Montana's Jon Tester ranks dead last in seniority in the U.S. Senate. In fact, he wears No. 100 on his jersey when he pitches for his office softball team. So agenda-setting for the Democrat caucus does not fall naturally into his portfolio.
But Tester was elected to the Senate by fewer than 3,500 votes in one of the reddest of the Red States, and largely on the issue of Iraq. And on this issue, which demands increasingly more precise political calibrations, Tester may be among the more reliable gauges of the options available to Democrats.
In a speech Tuesday, Tester offered what seems an entirely new formulation on the war in Iraq that may prove particularly attractive to Democrats looking for a way to get around the president's stubbornness and veto pen to end the war in Iraq.
He begins with the idea that the war in Iraq is won, not lost, and that we should pat ourselves firmly on the back and get the hell out. Clearly, with casualties rising and the situation increasingly hopeless, it requires a high quality conceit declare victory in Iraq. But if the aim is to get out, a little rationalizing may be a small price to pay. In Tester's frame, to the extent that there were declared goals for the Operation Iraqi Freedom, they've been met.
Ticking off the three main reasons he believes we went to Iraq -- to search for weapons of mass destruction, to get rid of Saddam Hussein and to give the Iraqis a chances at free and fair elections -- the freshman from Big Sky country sees blue skies and rates the operation a success.
"Our work in Iraq is done... It's time for American troops to stop refereeing a centuries-old civil war and come home after a job well done," he said. It's not hard to see how that rosy view of things can be seductive to Democrats looking for a way to end the war while at the same time not appearing chicken or defeatist.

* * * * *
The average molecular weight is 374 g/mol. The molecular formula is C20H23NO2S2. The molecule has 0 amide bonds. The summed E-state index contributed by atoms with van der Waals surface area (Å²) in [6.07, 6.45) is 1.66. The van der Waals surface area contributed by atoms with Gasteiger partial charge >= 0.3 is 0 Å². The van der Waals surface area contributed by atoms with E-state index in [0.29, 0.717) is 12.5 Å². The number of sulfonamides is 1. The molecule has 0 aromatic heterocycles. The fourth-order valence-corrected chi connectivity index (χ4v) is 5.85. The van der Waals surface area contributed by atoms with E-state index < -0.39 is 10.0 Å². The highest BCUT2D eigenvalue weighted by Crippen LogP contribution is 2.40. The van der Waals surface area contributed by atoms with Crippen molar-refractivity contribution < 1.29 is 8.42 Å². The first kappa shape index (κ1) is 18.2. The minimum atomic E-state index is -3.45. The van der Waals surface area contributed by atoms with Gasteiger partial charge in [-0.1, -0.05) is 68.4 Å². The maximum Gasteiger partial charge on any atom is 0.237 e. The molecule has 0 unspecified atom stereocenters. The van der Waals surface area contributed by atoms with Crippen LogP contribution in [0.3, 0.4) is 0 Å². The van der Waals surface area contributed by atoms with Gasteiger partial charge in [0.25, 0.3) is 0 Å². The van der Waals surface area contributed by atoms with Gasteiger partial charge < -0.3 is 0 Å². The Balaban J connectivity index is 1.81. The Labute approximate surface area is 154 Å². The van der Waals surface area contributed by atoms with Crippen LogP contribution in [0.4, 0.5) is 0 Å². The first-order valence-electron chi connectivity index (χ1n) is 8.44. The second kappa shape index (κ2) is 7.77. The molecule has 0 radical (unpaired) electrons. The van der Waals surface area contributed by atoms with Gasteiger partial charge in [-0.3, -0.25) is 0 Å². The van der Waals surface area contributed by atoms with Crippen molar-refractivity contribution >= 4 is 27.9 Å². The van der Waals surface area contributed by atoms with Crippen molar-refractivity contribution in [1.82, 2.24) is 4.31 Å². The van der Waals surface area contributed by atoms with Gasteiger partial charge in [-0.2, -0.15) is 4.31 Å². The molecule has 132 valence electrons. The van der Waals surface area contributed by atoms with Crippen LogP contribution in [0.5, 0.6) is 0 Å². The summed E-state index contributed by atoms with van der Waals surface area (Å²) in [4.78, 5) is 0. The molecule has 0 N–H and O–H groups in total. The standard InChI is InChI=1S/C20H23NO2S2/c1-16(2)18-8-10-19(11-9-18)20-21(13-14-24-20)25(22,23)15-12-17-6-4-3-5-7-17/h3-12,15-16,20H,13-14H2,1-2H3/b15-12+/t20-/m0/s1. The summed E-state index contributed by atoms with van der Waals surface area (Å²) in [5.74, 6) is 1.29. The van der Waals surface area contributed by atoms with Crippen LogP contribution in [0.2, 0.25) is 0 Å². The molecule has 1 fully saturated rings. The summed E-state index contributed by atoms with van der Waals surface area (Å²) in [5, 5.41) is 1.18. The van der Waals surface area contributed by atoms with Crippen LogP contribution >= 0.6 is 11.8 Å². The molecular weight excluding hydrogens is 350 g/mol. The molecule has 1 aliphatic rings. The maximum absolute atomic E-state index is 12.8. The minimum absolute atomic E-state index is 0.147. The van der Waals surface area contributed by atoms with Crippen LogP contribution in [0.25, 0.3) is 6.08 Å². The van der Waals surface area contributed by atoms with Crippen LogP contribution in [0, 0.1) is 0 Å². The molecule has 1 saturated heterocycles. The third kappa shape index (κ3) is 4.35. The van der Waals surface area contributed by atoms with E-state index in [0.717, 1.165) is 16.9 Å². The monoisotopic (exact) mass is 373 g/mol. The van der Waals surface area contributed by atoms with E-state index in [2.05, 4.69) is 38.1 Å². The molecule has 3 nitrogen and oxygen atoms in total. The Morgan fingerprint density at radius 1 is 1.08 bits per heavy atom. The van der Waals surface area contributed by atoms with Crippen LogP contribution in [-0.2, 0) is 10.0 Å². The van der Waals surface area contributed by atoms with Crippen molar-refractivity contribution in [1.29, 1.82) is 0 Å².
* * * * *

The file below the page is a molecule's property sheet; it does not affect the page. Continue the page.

Declaring victory and pulling out is not an innovative military strategy; in this case it will have its detractors. But to trumpet that we're leaving because the war is won is guaranteed to draw a better reception than one Majority Leader Harry Reid got when he said the United States should leave because the war was lost.
When the Senate returns next week to the consideration of the Defense Department authorization bill, Reid says Democrats are "going to continue focusing on the fact that this war is not good for the American people, not good for that region, not good for the world." Tester's "we-won" formula will likely make its way into the Democratic "messaging" during that debate.
In both the House and the Senate, Democrats will propose measures to have troops withdrawn by April 1, 2008. It's not exactly an April Fools Day joke, but Democrats do expect that the President will veto the measure if he gets a chance. And while the veto may stand, Democrats are betting that it will not enjoy the same kind of support as the last Iraq veto he issued, as before as more and more Republicans have begun to express unhappiness with the war.
When Bush loyalists like Pete Domenici begin denouncing the war, as the six-term New Mexico Republican did Thursday, it means that staying with the president is getting to be more harmful than breaking with him. "I have carefully studied the Iraq situation and believe we cannot continue asking our troops to sacrifice indefinitely while the Iraqi government is not making measurable progress to move its country forward,'' Domenici said at a news conference in Albuquerque.
In West Virginia on July 4th, Bush promised that "Victory in this struggle will require more patience, more courage, and more sacrifice." Increasingly, it appears, the American people are out of patience, and believe that neither the courage nor the sacrifice is worth it.
Standing on the steps of the Montana Capitol Tuesday, where he was the president of the State Senate at this time last year, Tester said this is not the fight Americans want, and he called for the de-authorization of the 2002 resolution that gave the president the right to use force in Iraq.
"President Bush's intention is clear to leave our troops in the middle of a bloody civil war until he leaves office," he said. "I can no longer give the President the benefit of the doubt that he will end the Iraq war."
For Democrats, even as they disagree on how to respond, that is the bottom line. As more Republican lawmakers come to the same conclusion, so too will the war come to its end. It'll be clear then who will have won.